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King of Comedy

Year: 1983
Director: Martin Scorsese
Cast: Robert De Niro, Jerry Lewis, Sandra Bernhard
I wanted to see this movie on the strength of it being another in the legendary teaming of De Niro and Scorsese, but it was in one of their quieter moments.

On the surface it was a pretty ordinary story. Rupert Pupkin (De Niro) tries hard to make it in comedy - even to the point you think there's something wrong with him because he behaves so obsessively in trying to get a hand up from his hero, TV host Jerry Langford (Lewis).

Despite all his hard work and faith in himself, he gets nothing but knock backs from Langford (or rather, the celebrity infrastructure that surrounds him), and so he and his very unhinged 'friend' Masha (Bernhard) kidnap Langford, Pupkin using him as ransom to get a guest spot on Jerry's show.

He goes to prison for the crime, fully releasing Jerry after his appearance, and it's in the final sequence that I think the film's real intentions are. I think it was trying to say something subtle about the phenomenon of celebrity and fame in modern society in a similar way to Natural Born Killers, the fact that to be famous, you don't have to work hard (in fact it'll get you nowhere), you just have to do something that gets you notoriety - in this case, kidnapping a much-loved TV star.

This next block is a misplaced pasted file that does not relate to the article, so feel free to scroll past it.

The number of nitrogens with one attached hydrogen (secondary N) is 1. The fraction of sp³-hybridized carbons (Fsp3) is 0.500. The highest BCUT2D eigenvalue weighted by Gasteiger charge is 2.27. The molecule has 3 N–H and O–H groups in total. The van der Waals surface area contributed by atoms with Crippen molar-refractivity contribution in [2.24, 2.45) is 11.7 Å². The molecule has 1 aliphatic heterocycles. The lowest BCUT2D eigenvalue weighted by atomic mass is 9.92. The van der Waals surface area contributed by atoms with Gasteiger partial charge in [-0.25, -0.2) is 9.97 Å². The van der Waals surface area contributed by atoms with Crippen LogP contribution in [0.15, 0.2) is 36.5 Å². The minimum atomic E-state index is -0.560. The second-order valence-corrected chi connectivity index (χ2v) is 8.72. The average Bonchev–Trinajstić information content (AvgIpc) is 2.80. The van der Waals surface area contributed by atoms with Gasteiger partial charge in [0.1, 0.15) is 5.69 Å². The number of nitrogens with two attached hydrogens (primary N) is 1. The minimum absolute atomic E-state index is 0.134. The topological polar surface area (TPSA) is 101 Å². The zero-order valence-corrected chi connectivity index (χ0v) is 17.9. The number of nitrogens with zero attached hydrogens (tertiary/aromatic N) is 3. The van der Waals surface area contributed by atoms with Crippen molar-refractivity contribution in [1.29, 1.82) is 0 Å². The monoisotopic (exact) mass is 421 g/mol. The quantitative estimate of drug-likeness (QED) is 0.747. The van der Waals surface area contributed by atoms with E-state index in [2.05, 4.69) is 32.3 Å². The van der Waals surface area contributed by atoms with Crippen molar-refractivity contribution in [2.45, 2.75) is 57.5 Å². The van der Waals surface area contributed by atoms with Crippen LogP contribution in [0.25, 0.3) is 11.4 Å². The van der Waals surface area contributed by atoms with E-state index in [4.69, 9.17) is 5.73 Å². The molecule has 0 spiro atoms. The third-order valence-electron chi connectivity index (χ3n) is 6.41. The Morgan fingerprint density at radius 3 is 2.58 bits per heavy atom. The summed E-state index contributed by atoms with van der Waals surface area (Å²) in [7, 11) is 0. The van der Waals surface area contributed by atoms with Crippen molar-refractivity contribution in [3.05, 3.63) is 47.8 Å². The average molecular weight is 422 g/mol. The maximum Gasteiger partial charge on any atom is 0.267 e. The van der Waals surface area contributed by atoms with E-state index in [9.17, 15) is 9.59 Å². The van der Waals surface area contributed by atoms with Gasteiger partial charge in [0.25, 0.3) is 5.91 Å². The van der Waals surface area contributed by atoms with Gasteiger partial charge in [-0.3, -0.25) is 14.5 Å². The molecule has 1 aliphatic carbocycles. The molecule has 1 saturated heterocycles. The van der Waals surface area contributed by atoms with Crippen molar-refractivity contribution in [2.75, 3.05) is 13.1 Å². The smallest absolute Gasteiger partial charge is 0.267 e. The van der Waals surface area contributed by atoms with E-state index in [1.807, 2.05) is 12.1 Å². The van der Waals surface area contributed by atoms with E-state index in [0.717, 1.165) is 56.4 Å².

To reinforce this theory, snippets of the trappings of fame permeate the film throughout, affecting each character. They range from the understated to the overt, from the woman who abuses Jerry in the street for not talking to her son on a payphone to Masha's convincing herself that her and Jerry will surely be lovers after sharing a romantic, candle-lit meal (despite him sitting across from her tied up with gaffer tape).

As for Pupkin being obsessive-compulsive, maybe the point was simply that any nut can be famous.

Effective more as a point than a story, not the most entertaining film, and De Niro just isn't as powerful as a bumbling nice guy/loser as he is a psychopathic rapist or a mafia killer.

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